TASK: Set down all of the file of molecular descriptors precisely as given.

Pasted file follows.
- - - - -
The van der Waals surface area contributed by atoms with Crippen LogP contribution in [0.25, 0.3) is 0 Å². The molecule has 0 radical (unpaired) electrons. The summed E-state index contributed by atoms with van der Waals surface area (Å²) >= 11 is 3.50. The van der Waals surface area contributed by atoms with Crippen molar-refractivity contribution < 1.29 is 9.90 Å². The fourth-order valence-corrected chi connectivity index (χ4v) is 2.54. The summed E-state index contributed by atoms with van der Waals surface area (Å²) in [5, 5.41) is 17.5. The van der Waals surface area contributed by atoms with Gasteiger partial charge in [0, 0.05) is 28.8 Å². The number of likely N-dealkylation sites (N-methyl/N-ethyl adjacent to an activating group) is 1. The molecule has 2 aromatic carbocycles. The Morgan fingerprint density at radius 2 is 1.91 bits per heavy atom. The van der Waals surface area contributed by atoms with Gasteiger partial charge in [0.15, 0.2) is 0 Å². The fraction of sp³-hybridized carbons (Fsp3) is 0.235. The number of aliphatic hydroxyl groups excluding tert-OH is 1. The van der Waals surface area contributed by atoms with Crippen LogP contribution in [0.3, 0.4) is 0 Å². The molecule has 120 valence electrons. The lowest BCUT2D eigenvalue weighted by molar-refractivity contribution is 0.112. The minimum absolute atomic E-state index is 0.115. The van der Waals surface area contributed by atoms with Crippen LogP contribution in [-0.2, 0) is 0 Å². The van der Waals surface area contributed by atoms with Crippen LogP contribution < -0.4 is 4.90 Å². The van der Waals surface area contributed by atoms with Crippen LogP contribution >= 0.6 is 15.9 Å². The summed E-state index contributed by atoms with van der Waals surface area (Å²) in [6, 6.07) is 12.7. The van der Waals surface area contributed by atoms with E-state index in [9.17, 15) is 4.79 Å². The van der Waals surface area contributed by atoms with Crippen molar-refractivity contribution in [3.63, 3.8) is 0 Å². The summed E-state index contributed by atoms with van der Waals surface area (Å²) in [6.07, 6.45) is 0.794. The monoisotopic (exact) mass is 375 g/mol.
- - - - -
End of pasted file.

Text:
The van der Waals surface area contributed by atoms with Crippen LogP contribution in [0.25, 0.3) is 0 Å². The molecule has 0 radical (unpaired) electrons. The summed E-state index contributed by atoms with van der Waals surface area (Å²) >= 11 is 3.50. The van der Waals surface area contributed by atoms with Crippen molar-refractivity contribution < 1.29 is 9.90 Å². The fourth-order valence-corrected chi connectivity index (χ4v) is 2.54. The summed E-state index contributed by atoms with van der Waals surface area (Å²) in [5, 5.41) is 17.5. The van der Waals surface area contributed by atoms with Gasteiger partial charge in [0, 0.05) is 28.8 Å². The number of likely N-dealkylation sites (N-methyl/N-ethyl adjacent to an activating group) is 1. The molecule has 2 aromatic carbocycles. The Morgan fingerprint density at radius 2 is 1.91 bits per heavy atom. The van der Waals surface area contributed by atoms with Gasteiger partial charge in [0.15, 0.2) is 0 Å². The fraction of sp³-hybridized carbons (Fsp3) is 0.235. The number of aliphatic hydroxyl groups excluding tert-OH is 1. The van der Waals surface area contributed by atoms with Crippen LogP contribution in [0.3, 0.4) is 0 Å². The molecule has 120 valence electrons. The lowest BCUT2D eigenvalue weighted by molar-refractivity contribution is 0.112. The minimum absolute atomic E-state index is 0.115. The van der Waals surface area contributed by atoms with Crippen LogP contribution in [-0.2, 0) is 0 Å². The van der Waals surface area contributed by atoms with Crippen LogP contribution < -0.4 is 4.90 Å². The van der Waals surface area contributed by atoms with Crippen LogP contribution >= 0.6 is 15.9 Å². The summed E-state index contributed by atoms with van der Waals surface area (Å²) in [6, 6.07) is 12.7. The van der Waals surface area contributed by atoms with E-state index in [9.17, 15) is 4.79 Å². The van der Waals surface area contributed by atoms with Crippen molar-refractivity contribution in [3.63, 3.8) is 0 Å². The summed E-state index contributed by atoms with van der Waals surface area (Å²) in [6.07, 6.45) is 0.794. The monoisotopic (exact) mass is 375 g/mol.